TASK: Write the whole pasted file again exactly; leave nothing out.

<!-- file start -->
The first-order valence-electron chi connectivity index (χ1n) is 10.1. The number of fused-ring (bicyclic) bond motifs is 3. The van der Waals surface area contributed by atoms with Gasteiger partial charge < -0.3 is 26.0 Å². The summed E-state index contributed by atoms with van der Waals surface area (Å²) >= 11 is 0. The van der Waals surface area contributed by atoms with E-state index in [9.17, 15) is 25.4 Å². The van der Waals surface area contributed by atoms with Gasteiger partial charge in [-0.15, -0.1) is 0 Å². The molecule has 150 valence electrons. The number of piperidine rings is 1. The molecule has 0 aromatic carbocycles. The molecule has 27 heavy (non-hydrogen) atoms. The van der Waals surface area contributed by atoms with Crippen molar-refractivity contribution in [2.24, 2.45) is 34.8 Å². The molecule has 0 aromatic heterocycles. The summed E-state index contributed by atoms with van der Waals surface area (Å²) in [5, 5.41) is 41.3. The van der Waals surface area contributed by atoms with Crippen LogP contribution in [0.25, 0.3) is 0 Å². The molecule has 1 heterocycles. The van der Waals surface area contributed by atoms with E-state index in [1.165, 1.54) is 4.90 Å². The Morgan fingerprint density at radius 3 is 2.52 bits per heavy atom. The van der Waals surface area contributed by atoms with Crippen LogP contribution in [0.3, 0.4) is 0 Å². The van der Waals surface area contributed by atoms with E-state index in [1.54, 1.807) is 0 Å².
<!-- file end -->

The first-order valence-electron chi connectivity index (χ1n) is 10.1. The number of fused-ring (bicyclic) bond motifs is 3. The van der Waals surface area contributed by atoms with Gasteiger partial charge < -0.3 is 26.0 Å². The summed E-state index contributed by atoms with van der Waals surface area (Å²) >= 11 is 0. The van der Waals surface area contributed by atoms with E-state index in [9.17, 15) is 25.4 Å². The van der Waals surface area contributed by atoms with Gasteiger partial charge in [-0.15, -0.1) is 0 Å². The molecule has 150 valence electrons. The number of piperidine rings is 1. The molecule has 0 aromatic carbocycles. The molecule has 27 heavy (non-hydrogen) atoms. The van der Waals surface area contributed by atoms with Crippen molar-refractivity contribution in [2.24, 2.45) is 34.8 Å². The molecule has 0 aromatic heterocycles. The summed E-state index contributed by atoms with van der Waals surface area (Å²) in [5, 5.41) is 41.3. The van der Waals surface area contributed by atoms with Crippen LogP contribution in [0.25, 0.3) is 0 Å². The molecule has 1 heterocycles. The van der Waals surface area contributed by atoms with E-state index in [1.165, 1.54) is 4.90 Å². The Morgan fingerprint density at radius 3 is 2.52 bits per heavy atom. The van der Waals surface area contributed by atoms with Crippen LogP contribution in [0.3, 0.4) is 0 Å². The van der Waals surface area contributed by atoms with E-state index in [1.54, 1.807) is 0 Å².